MELBOURNE, (AFP) - His participation is in grave doubt but if Novak Djokovic plays at the Australian Open he will be chasing a record 21st Grand Slam.
AFP Sport highlights five men to watch when the first Grand Slam of the year begins on Monday:
The saga surrounding the vaccine-sceptic Serb s touchdown in Australia would surely make a 21st Grand Slam win Djokovic s greatest achievement.
While the debate over whether he should even be allowed to play will rage on -- and ensure he receives a hostile reception from parts of the Rod Laver Arena crowd -- the fact remains that the polarising Serb stands on the cusp of tennis history.
Djokovic has won a record nine championships in Melbourne and is unbeaten on the famous blue courts since his shock last-16 defeat to South Korea s Hyeon Chung in 2018.
His 20 Grand Slam singles titles are matched by Rafael Nadal and Roger Federer, though the ageing Swiss maestro is absent for the second consecutive year because of injury.
It remains to be seen if the Djokovic saga plays into the 35-year-old Spaniard s hands as he also strives to be the first man to achieve 21 Grand Slam singles titles.
Nadal battled a foot injury for much of last year, ending his season in August, then contracted Covid in December, saying it left him "very sick".
But the 13-time French Open champion swept through the field last week to win a warm-up event at Melbourne Park and a revitalised Nadal could be the main threat to Djokovic.
The 2022 edition marks the 10th anniversary of the pair s epic, longest Grand Slam final in Melbourne, when Djokovic finally beat Nadal at 1:37am, after five sets and five hours and 53 minutes of exhausting play.
The 25-year-old Russian won his first major at the US Open in September when he blew away Djokovic in straight sets to end the Serb s chance of winning a calendar Grand Slam and avenge his defeat in last year s Australian Open final.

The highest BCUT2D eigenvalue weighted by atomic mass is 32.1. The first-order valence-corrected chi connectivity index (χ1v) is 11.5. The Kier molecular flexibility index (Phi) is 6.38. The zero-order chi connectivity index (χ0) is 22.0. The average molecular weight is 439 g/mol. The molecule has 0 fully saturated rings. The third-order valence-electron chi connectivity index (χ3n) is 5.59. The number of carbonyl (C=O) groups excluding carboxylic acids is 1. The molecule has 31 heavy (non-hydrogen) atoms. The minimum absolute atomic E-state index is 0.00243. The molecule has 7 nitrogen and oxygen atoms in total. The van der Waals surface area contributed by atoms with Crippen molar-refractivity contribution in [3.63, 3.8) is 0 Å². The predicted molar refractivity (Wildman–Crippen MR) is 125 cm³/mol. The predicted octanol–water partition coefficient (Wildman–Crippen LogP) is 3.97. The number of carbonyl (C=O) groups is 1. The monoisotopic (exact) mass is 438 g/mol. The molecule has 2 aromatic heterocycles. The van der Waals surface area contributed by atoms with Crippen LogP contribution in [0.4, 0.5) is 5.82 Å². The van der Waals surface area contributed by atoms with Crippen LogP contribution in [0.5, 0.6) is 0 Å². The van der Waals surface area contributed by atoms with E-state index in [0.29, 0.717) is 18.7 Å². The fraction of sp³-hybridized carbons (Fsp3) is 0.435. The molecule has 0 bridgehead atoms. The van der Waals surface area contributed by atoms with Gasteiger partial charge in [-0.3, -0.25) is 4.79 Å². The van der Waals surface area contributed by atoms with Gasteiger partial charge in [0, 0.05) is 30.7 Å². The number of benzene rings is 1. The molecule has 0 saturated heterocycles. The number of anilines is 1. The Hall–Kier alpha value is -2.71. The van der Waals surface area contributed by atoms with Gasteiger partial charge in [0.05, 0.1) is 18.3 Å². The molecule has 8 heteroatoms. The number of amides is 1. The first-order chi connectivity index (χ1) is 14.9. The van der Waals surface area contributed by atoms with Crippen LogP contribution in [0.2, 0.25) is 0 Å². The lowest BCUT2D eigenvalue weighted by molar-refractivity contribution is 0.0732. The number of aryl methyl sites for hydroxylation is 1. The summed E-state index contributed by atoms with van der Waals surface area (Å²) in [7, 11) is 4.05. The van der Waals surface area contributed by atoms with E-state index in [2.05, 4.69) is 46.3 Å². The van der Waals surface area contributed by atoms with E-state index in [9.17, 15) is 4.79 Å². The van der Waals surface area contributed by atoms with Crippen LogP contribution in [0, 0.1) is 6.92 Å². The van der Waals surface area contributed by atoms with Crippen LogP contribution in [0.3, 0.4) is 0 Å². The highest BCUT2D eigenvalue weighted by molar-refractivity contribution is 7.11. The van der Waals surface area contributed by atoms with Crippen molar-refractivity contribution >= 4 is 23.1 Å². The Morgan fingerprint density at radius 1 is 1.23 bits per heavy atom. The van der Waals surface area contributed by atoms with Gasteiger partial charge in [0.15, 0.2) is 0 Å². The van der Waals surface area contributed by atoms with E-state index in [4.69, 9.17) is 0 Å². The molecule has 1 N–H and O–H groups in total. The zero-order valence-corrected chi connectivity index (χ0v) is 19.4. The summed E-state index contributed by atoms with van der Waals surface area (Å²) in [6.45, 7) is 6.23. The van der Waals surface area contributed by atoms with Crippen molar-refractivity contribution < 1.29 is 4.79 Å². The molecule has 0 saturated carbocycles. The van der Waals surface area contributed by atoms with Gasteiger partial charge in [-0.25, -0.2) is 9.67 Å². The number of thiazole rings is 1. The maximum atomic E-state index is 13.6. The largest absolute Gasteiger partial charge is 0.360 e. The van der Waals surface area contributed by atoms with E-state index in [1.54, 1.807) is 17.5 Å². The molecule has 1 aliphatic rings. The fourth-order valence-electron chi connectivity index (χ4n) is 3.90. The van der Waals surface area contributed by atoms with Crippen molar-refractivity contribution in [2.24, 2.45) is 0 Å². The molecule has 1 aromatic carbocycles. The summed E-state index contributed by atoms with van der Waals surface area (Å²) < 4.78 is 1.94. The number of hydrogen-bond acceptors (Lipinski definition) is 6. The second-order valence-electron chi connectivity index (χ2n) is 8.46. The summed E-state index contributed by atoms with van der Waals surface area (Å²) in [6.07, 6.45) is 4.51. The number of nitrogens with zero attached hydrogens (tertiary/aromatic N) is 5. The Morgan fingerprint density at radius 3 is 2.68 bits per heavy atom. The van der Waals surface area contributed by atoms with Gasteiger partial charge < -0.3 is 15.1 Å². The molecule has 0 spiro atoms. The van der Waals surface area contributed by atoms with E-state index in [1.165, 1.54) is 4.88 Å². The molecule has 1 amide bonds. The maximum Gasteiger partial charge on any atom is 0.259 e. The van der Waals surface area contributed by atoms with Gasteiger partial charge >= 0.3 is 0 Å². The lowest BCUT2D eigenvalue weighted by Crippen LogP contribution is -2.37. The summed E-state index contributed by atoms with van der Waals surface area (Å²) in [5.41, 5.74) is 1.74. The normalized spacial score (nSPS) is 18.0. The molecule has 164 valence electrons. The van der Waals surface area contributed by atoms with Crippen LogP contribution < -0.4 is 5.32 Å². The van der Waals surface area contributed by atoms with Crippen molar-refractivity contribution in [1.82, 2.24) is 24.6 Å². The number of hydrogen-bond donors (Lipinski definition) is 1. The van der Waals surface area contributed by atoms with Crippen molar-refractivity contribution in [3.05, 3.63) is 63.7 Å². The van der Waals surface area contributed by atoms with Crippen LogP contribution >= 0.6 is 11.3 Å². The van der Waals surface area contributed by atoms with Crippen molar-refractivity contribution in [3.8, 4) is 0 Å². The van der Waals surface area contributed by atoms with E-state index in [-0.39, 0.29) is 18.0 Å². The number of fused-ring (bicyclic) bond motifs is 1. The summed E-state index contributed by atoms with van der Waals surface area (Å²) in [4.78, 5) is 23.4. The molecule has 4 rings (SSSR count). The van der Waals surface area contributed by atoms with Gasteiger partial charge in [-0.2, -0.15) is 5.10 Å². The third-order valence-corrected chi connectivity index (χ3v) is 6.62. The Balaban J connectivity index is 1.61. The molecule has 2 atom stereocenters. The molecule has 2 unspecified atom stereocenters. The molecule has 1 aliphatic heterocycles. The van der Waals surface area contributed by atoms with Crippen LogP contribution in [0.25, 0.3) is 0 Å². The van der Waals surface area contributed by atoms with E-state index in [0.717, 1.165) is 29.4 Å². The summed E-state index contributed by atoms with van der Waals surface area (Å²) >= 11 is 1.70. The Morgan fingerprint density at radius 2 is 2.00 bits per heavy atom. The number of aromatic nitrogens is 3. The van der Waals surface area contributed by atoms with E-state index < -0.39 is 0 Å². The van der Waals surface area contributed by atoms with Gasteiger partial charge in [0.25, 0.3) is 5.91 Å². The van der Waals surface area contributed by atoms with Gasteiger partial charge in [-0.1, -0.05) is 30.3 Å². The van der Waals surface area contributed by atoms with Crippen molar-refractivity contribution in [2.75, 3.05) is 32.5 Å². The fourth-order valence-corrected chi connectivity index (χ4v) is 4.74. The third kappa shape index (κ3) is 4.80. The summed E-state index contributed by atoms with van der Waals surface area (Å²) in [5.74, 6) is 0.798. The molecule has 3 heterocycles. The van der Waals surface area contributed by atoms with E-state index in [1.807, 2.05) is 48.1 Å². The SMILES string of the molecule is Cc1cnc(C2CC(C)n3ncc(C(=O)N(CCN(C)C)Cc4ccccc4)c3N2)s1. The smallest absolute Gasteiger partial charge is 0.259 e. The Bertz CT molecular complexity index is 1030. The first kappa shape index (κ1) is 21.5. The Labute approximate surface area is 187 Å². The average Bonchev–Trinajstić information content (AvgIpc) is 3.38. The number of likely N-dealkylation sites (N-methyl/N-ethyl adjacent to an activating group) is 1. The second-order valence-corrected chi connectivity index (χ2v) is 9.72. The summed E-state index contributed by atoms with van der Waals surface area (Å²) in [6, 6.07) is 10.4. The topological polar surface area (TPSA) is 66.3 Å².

The world number two ended a highly successful 2021 in which he lifted four ATP titles by winning all five of his singles matches to lead his country to a third Davis Cup triumph in December.
The ultra-consistent Medvedev won 63 matches last year, more than any other player, and has lifted all but one of his 13 ATP titles on hard courts.
The world number three won a tour-leading six tournaments in 2021, including Tokyo Olympic gold, but still needs to rid himself of the reputation of choking at the sharp end of Grand Slams.
Despite his prodigious talent the German has still only reached one Grand Slam final -- the US Open in 2020, where squandered a two-set lead to Dominic Thiem.
His best performance in Australia was two years ago when he reached the semi-final, losing in four sets to Thiem.
The 24-year-old finished off 2021 by beating Medvedev to win his second ATP Tour Finals crown.
The world number four burst onto the scene at the Australian Open in 2019 when as a 20-year-old he dethroned defending champion Roger Federer in the last 16.
The Greek went on to win the ATP Tour Finals at the end of that season aged 21 to become the youngest year-end champion since Lleyton Hewitt in 2001.
As one of the flag bearers for the "Next Generation" of players looking to take over from the big three, he reached his first Grand Slam final at Roland Garros last year, losing to Djokovic.
Comes into Melbourne with a question mark over his fitness following elbow surgery at the end of last season.